Wikipedia-CC

Hallmark Cards Inc. announced plans on Tuesday to transfer 400 jobs to Liberty, Missouri, from a distribution center in Enfield, Connecticut.

The East Coast site, open since 1952, currently employs 570 people. 

Nayukim / Flickr -- Creative Commons

For a number of years the greeting card industry has seen a drop in revenue. Hallmark, including its subsidiaries, had sales of $4.4 billion in 2007, but as of 2012 their revenue had fallen to $4 billion.

On KCUR's news program KC Currentswe took a look at some of the inventive ways Hallmark is trying to shore up it's declining greeting card sales and we discussed the impact Hallmark continues to have on Kansas City.

Julie Denesha / KCUR

Crown Room Chocolate Crinkles

From Marg Wagner, wife of Hallmark artist John Wagner

My husband John worked at Hallmark for 40+ years and these were one of my favorite cookies at Hallmark’s cafeteria, the Crown Room. When I asked for the recipe, it came in volumes of 20 or 25 dozen. Efforts to reduce the quantity and a few adjustments produced these cookies and we've been enjoying them ever since.

Julie Denesha / KCUR

Since the mid-1960's, Hallmark Cards Inc. employees, past and present, and their spouses, have gathered each year - not for an exchange of greeting cards, but of cookies.

Hallmark, the 103-year-old Kansas City-based company, has about 11,000 employees around the world, including just over 3,000 in the metro area.

Donna Moore, a former employee, began working for Hallmark in 1962. She recalls how the event became an annual tradition, mostly for women.

Hallmark Cards has announced plans to eliminate as many as 250 positions, the Kansas City Business Journal reports. The article says 100 of the job cuts will come this year.  The staff reductions involve "the greeting card development process" and an exit from the party goods market.

Hallmark Petitioned For Hospice Cards

Mar 26, 2013
Photo courtesy of Regina Holliday

It seems like there’s a greeting card for everything these days: for going back to school, for anniversaries, and yes, even for losing your job. But what about a card for being in hospice or at the end stages of life? That’s the idea of a high-profile patient advocate who recently turned her attention to Kansas City.  But as KCUR’s Elana Gordon reports, such a concept is not so easy to materialize.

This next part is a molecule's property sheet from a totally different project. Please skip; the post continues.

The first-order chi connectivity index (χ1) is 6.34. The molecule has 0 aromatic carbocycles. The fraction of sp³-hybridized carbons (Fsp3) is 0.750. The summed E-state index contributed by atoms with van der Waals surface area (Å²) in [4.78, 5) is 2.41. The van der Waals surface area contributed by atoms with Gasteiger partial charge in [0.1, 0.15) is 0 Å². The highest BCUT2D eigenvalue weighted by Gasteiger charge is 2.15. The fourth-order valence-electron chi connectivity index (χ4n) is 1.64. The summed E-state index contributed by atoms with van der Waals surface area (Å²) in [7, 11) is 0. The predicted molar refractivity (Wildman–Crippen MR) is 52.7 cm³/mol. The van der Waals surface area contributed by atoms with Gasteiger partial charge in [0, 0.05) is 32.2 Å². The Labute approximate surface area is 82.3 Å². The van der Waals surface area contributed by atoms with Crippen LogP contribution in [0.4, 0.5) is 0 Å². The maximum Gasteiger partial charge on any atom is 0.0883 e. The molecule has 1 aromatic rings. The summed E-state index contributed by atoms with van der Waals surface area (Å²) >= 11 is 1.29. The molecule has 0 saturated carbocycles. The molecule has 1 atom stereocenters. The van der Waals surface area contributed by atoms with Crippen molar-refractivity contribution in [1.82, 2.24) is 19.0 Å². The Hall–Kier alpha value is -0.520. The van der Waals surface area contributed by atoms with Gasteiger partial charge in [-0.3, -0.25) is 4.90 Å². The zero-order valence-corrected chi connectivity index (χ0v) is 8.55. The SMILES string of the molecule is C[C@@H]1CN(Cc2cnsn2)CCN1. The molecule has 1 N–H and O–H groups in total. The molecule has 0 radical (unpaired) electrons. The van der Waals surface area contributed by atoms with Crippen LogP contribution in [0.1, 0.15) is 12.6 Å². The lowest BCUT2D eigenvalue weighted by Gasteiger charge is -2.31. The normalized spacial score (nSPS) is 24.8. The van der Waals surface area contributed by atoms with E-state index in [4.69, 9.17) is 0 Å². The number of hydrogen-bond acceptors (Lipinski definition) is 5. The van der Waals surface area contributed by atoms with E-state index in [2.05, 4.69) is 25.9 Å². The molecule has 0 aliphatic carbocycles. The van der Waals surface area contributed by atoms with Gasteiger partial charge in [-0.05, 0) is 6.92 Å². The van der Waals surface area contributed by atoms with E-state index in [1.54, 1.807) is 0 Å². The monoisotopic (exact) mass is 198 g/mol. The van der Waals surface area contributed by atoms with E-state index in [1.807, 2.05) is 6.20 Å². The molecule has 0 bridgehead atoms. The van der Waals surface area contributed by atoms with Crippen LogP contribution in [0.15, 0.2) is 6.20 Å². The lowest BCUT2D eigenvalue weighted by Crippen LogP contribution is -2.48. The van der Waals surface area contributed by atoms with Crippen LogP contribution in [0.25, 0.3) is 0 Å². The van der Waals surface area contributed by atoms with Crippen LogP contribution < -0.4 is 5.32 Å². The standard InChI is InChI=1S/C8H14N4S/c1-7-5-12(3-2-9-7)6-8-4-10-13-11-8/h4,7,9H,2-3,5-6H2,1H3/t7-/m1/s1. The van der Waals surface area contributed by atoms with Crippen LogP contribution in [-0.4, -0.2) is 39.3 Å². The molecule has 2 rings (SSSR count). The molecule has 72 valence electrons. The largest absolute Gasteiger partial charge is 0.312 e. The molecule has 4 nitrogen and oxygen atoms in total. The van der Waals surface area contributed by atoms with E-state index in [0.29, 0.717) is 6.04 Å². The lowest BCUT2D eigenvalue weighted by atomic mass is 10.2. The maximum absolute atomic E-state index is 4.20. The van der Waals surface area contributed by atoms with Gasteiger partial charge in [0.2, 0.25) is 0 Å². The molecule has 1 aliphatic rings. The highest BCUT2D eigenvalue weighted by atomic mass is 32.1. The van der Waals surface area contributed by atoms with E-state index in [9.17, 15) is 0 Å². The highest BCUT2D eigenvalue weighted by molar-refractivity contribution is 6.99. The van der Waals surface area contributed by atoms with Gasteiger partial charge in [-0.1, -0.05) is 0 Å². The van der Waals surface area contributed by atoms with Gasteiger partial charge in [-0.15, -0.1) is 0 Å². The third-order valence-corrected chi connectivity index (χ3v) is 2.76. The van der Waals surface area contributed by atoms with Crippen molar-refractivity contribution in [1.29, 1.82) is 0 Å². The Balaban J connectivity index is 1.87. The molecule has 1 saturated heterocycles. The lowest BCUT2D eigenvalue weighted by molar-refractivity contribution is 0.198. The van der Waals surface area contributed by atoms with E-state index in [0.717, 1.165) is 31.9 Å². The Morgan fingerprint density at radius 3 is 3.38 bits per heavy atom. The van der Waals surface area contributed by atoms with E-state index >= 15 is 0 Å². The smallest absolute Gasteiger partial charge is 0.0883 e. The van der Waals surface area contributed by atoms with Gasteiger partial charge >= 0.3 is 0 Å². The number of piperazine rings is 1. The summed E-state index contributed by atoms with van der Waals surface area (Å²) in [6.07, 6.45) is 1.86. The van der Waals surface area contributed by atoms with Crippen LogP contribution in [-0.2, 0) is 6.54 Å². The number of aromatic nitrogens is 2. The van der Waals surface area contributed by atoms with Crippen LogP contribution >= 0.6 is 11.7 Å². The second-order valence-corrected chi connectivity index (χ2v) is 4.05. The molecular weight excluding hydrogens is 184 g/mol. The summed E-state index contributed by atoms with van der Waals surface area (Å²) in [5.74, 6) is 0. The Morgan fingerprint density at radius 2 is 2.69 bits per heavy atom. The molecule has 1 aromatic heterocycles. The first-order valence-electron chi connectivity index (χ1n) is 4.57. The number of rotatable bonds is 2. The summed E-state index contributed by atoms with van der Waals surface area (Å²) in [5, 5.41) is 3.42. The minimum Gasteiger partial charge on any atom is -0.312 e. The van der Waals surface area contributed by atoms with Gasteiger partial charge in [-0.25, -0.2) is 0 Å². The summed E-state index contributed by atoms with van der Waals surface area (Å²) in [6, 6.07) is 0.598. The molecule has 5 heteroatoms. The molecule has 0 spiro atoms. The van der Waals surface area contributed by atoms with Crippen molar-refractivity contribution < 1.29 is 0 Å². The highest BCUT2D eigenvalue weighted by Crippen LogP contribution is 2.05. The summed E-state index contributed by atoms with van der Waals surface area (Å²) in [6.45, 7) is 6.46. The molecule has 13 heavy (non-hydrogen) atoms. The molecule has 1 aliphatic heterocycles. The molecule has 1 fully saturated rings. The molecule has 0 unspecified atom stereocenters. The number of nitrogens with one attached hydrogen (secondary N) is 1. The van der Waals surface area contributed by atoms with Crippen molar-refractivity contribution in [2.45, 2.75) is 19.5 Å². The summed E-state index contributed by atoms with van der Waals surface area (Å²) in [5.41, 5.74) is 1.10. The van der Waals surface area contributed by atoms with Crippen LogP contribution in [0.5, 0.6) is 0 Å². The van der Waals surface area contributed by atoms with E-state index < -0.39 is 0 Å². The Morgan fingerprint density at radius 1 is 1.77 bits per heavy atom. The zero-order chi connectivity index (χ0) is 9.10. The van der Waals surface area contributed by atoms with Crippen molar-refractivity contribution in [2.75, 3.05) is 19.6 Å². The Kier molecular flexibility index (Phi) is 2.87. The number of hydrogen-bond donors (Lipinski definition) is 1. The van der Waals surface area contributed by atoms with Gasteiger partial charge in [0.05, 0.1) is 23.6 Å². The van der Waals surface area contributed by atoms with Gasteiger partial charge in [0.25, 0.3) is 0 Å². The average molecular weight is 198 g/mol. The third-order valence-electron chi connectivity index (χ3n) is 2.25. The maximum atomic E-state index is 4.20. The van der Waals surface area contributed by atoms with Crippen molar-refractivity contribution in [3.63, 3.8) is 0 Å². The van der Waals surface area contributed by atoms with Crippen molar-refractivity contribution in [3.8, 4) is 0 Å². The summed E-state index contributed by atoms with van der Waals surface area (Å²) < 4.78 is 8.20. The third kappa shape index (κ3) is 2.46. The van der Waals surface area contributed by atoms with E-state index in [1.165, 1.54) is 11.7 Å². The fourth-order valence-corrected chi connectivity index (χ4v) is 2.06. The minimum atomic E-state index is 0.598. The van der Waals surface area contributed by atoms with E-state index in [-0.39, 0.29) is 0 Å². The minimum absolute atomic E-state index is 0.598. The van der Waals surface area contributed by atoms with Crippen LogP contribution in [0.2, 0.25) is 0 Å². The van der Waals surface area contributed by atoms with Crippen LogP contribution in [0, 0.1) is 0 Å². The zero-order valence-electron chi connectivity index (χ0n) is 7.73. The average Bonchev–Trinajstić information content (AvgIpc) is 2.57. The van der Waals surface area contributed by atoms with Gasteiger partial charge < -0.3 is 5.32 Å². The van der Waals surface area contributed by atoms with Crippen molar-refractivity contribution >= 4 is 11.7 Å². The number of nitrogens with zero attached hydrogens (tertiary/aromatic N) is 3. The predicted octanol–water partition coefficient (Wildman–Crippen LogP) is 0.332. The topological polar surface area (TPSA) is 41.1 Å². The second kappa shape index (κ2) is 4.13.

This story was originally published online last month. Below is the audio and transcript for the radio version that aired on KC Currents March 24.

Photo courtesy of Regina Holliday

When Regina Holliday’s husband, Frederick Allen Holliday II, went to the hospital in 2009, he was already at the end stages of kidney cancer.

The next two months were “a roller coaster,” she recalls. But during that time, Holliday remembers receiving a lot of cards from friends and loved ones.

Mostly of the “get well” type.

Remembering Adele Hall

Feb 1, 2013
Courtesy: Hallmark Card, Inc.

This past weekend, hundreds of Kansas Citians paid their respects to the family of community leader Adele Hall, who died January 26 at age 81.

On Monday's Up to Date, we'll be talking about memories of Adele Hall and speaking with people whose lives were affected by her work in the community.

Courtesy: Hallmark Card, Inc.

Adele Hall, civic leader and wife of Hallmark Cards chairman Donald J. Hall for nearly 60 years, has died. She was 81.

Missouri-Kansas Jobs Poaching On The Rise

Jan 24, 2013

Missouri and Kansas are using eight- and nine-figure economic development subsidy packages to steal jobs from each other. A new study finds no abatement.

Hallmark Cards, Inc. today announced the consolidation of its manufacturing operations in Kansas to two locations: Lawrence and Leavenworth.